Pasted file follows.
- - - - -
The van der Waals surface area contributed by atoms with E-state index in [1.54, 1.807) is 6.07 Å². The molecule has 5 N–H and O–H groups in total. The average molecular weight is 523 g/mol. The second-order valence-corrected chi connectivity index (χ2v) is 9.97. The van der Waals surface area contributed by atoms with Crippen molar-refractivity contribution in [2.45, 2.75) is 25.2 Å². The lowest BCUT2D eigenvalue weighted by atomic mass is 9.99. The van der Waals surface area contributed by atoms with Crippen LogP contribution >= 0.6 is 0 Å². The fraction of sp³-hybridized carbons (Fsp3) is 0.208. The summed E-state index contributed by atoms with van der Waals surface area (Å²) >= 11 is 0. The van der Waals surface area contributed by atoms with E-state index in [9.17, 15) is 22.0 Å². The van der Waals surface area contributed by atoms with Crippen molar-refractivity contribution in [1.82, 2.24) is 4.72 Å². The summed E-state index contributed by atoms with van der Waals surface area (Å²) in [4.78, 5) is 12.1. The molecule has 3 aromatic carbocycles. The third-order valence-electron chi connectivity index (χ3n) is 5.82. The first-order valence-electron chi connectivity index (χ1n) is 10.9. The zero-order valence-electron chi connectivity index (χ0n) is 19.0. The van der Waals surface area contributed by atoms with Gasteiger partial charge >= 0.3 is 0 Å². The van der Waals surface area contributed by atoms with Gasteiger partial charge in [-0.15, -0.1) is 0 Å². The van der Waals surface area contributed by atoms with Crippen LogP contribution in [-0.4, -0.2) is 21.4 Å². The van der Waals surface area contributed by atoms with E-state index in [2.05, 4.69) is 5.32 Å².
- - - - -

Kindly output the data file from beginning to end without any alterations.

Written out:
The van der Waals surface area contributed by atoms with E-state index in [1.54, 1.807) is 6.07 Å². The molecule has 5 N–H and O–H groups in total. The average molecular weight is 523 g/mol. The second-order valence-corrected chi connectivity index (χ2v) is 9.97. The van der Waals surface area contributed by atoms with Crippen molar-refractivity contribution in [2.45, 2.75) is 25.2 Å². The lowest BCUT2D eigenvalue weighted by atomic mass is 9.99. The van der Waals surface area contributed by atoms with Crippen LogP contribution >= 0.6 is 0 Å². The fraction of sp³-hybridized carbons (Fsp3) is 0.208. The summed E-state index contributed by atoms with van der Waals surface area (Å²) >= 11 is 0. The van der Waals surface area contributed by atoms with E-state index in [9.17, 15) is 22.0 Å². The van der Waals surface area contributed by atoms with Crippen molar-refractivity contribution in [1.82, 2.24) is 4.72 Å². The summed E-state index contributed by atoms with van der Waals surface area (Å²) in [4.78, 5) is 12.1. The molecule has 3 aromatic carbocycles. The third-order valence-electron chi connectivity index (χ3n) is 5.82. The first-order valence-electron chi connectivity index (χ1n) is 10.9. The zero-order valence-electron chi connectivity index (χ0n) is 19.0. The van der Waals surface area contributed by atoms with Gasteiger partial charge >= 0.3 is 0 Å². The van der Waals surface area contributed by atoms with Gasteiger partial charge in [-0.15, -0.1) is 0 Å². The van der Waals surface area contributed by atoms with Crippen LogP contribution in [-0.4, -0.2) is 21.4 Å². The van der Waals surface area contributed by atoms with E-state index in [2.05, 4.69) is 5.32 Å².